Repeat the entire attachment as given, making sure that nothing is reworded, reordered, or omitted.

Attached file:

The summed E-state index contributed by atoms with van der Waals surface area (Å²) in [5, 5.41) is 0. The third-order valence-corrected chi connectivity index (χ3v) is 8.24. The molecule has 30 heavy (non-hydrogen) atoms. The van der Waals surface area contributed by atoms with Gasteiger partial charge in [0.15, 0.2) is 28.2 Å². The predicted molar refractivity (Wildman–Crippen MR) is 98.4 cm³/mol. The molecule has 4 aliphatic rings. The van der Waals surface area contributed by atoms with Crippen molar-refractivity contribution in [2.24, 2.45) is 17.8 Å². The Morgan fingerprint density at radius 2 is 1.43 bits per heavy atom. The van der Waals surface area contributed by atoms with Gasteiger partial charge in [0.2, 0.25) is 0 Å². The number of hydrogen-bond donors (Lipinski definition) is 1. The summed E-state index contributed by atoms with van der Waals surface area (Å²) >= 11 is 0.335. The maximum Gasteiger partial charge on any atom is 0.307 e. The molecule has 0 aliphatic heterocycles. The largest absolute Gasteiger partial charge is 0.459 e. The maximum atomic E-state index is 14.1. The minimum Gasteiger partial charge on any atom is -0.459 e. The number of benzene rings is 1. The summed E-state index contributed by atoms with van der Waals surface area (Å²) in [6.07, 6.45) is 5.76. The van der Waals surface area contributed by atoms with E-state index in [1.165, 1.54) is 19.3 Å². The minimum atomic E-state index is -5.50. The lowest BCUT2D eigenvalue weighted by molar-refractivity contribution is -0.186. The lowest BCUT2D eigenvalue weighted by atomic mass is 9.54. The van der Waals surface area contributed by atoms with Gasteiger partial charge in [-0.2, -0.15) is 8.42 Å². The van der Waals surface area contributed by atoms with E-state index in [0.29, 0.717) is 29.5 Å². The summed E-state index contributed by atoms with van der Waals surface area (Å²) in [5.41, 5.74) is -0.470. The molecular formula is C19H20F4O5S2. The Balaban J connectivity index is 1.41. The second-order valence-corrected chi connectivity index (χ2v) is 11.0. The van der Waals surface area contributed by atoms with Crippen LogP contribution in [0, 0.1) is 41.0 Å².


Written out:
The summed E-state index contributed by atoms with van der Waals surface area (Å²) in [5, 5.41) is 0. The third-order valence-corrected chi connectivity index (χ3v) is 8.24. The molecule has 30 heavy (non-hydrogen) atoms. The van der Waals surface area contributed by atoms with Gasteiger partial charge in [0.15, 0.2) is 28.2 Å². The predicted molar refractivity (Wildman–Crippen MR) is 98.4 cm³/mol. The molecule has 4 aliphatic rings. The van der Waals surface area contributed by atoms with Crippen molar-refractivity contribution in [2.24, 2.45) is 17.8 Å². The Morgan fingerprint density at radius 2 is 1.43 bits per heavy atom. The van der Waals surface area contributed by atoms with Gasteiger partial charge in [0.2, 0.25) is 0 Å². The number of hydrogen-bond donors (Lipinski definition) is 1. The summed E-state index contributed by atoms with van der Waals surface area (Å²) >= 11 is 0.335. The maximum Gasteiger partial charge on any atom is 0.307 e. The molecule has 0 aliphatic heterocycles. The largest absolute Gasteiger partial charge is 0.459 e. The maximum atomic E-state index is 14.1. The minimum Gasteiger partial charge on any atom is -0.459 e. The number of benzene rings is 1. The summed E-state index contributed by atoms with van der Waals surface area (Å²) in [6.07, 6.45) is 5.76. The van der Waals surface area contributed by atoms with E-state index in [1.165, 1.54) is 19.3 Å². The minimum atomic E-state index is -5.50. The lowest BCUT2D eigenvalue weighted by molar-refractivity contribution is -0.186. The lowest BCUT2D eigenvalue weighted by atomic mass is 9.54. The van der Waals surface area contributed by atoms with Gasteiger partial charge in [-0.2, -0.15) is 8.42 Å². The van der Waals surface area contributed by atoms with E-state index in [0.29, 0.717) is 29.5 Å². The summed E-state index contributed by atoms with van der Waals surface area (Å²) in [5.41, 5.74) is -0.470. The molecular formula is C19H20F4O5S2. The Balaban J connectivity index is 1.41. The second-order valence-corrected chi connectivity index (χ2v) is 11.0. The van der Waals surface area contributed by atoms with Crippen LogP contribution in [0, 0.1) is 41.0 Å².